They sat at their lockers with their loss and their thoughts.
Between them, Andre Johnson and Kevin Walter have a combined 20 years of NFL experience. All of Johnson’s have come with the Houston Texans. He felt the infinite sting of losing seasons — all six of them.
It took Johnson nine years to taste the postseason, and when the Texans won their first playoff game a year ago, he had the gratification of being there at the foundation.
A year ago, even though they lost to the Ravens in the divisional round, it felt like a step forward.
Getting within two wins of the Super Bowl for the second straight season, eating a 41-28 loss to the Patriots, only made him think of how precious the opportunities are.
“I feel bad,” said Johnson, whose eight catches and 95 yards felt hollow. “Especially for the older guys, including myself, because we don’t get many shots at this. It took me nine years just to get two shots. It’s frustrating because you work so hard to help this organization, yourself, the team, the city back home. You want everybody to be a part of something special. For it to end like this, it’s painful.”
The Texans could go down the list of missed opportunities. There were six weeks’ worth of them. They had a chance to send a message to the Patriots a month ago, and shriveled on a national stage. They had a chance to sew up a first-round bye and homefield advantage, and squandered it.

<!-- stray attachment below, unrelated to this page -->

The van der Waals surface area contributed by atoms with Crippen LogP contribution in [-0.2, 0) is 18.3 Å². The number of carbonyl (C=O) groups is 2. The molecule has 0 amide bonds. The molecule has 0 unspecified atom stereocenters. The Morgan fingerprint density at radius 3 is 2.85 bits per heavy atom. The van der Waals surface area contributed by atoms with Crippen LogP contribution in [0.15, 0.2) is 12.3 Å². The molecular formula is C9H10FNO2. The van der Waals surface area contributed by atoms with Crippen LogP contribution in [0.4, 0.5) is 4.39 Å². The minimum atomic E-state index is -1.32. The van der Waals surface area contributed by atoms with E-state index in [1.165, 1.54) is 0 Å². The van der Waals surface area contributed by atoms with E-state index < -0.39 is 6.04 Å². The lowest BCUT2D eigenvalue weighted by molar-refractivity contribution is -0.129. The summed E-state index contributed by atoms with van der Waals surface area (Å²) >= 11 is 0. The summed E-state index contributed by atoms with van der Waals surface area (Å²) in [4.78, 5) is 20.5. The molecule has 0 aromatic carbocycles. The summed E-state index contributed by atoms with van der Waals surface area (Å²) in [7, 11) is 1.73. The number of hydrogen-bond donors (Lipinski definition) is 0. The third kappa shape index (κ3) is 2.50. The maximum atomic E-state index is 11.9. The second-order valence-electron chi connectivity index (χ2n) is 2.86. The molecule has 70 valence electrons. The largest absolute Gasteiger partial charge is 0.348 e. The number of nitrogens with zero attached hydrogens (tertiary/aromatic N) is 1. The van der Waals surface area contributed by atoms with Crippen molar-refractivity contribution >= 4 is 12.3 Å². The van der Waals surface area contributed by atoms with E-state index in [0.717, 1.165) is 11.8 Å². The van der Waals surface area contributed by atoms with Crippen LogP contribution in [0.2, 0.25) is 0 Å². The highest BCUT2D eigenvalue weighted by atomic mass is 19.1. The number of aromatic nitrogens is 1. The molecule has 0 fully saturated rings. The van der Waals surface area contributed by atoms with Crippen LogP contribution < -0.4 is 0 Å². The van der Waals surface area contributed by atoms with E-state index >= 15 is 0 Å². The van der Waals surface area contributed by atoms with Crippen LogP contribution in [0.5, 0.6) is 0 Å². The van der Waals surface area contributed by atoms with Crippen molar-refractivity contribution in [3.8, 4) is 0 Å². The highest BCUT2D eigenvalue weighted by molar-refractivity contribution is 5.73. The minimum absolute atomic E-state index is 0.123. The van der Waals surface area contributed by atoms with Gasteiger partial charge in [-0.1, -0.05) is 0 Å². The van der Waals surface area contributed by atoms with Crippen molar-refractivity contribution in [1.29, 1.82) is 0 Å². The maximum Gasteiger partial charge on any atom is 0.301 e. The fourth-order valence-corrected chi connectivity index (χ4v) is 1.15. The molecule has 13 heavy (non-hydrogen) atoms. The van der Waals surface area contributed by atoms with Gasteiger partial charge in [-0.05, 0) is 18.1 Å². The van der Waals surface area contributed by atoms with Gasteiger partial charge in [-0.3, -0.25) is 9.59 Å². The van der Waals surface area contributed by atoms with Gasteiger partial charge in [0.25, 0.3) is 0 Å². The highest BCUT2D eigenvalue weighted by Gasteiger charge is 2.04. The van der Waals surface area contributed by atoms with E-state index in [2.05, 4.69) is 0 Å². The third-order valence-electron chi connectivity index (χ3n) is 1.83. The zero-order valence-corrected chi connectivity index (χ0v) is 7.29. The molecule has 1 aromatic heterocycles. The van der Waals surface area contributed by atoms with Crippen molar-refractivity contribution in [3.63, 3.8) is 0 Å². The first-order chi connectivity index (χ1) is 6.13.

They still had chances Sunday to come into Gillette Stadium and steal a win that would send them to their first AFC Championship game. But they let too many opportunities pass them by.
They were set up from the opening kick, when Danieal Manning sprinted 94 yards and set up the Texans at the Patriots’ 12. After a 3-yard run by Arian Foster, quarterback Matt Schaub took two shots at the end zone. The first one went straight through the hands of his fullback, James Casey. The second sailed high and behind Johnson, who was by himself in the end zone.
Plagued by red-zone futility, they watched a chance to seize control slip away. “In this game you’ve got to be able to get 6 there,” said tight end Owen Daniels. “Obviously, that was a pretty big missed opportunity for us.”
They looked at all the plays they left on the field — and all the ones the Patriots didn’t.
The Patriots scored on four of their six trips to the red zone and converted nearly half of their 13 third-down opportunities. The Texans came up empty on 11 of 15 on third down.
“When you miss ’em and they make ’em, that’s the difference in the game,” said Texans coach Gary Kubiak. “They had them, too. They made them, we didn’t. They not only made them, they’ve made them for many years.”
When Shayne Graham nailed a 55-yard field goal that helped the Texans pull to within 17-13 going into the half, Houston’s sideline exploded.
“I thought we were in a dang good football game,” Kubiak said.
They felt like they had momentum. When the Patriots came out for the third quarter and scored in seven plays, they realized how fleeting momentum can be. The loss made the season’s successes feel a little smaller.
“There’s no good landing in this business unless you’re playing a year from now,” Kubiak said. “Other than that, it’s a crash.”
The Texans set a franchise record with 12 wins, but ran into the same playoff wall.
“We’ve just have to keep working and keep banging on that door,” Johnson said. “And hopefully it’ll fall down.”
Julian Benbow can be reached at email@example.com.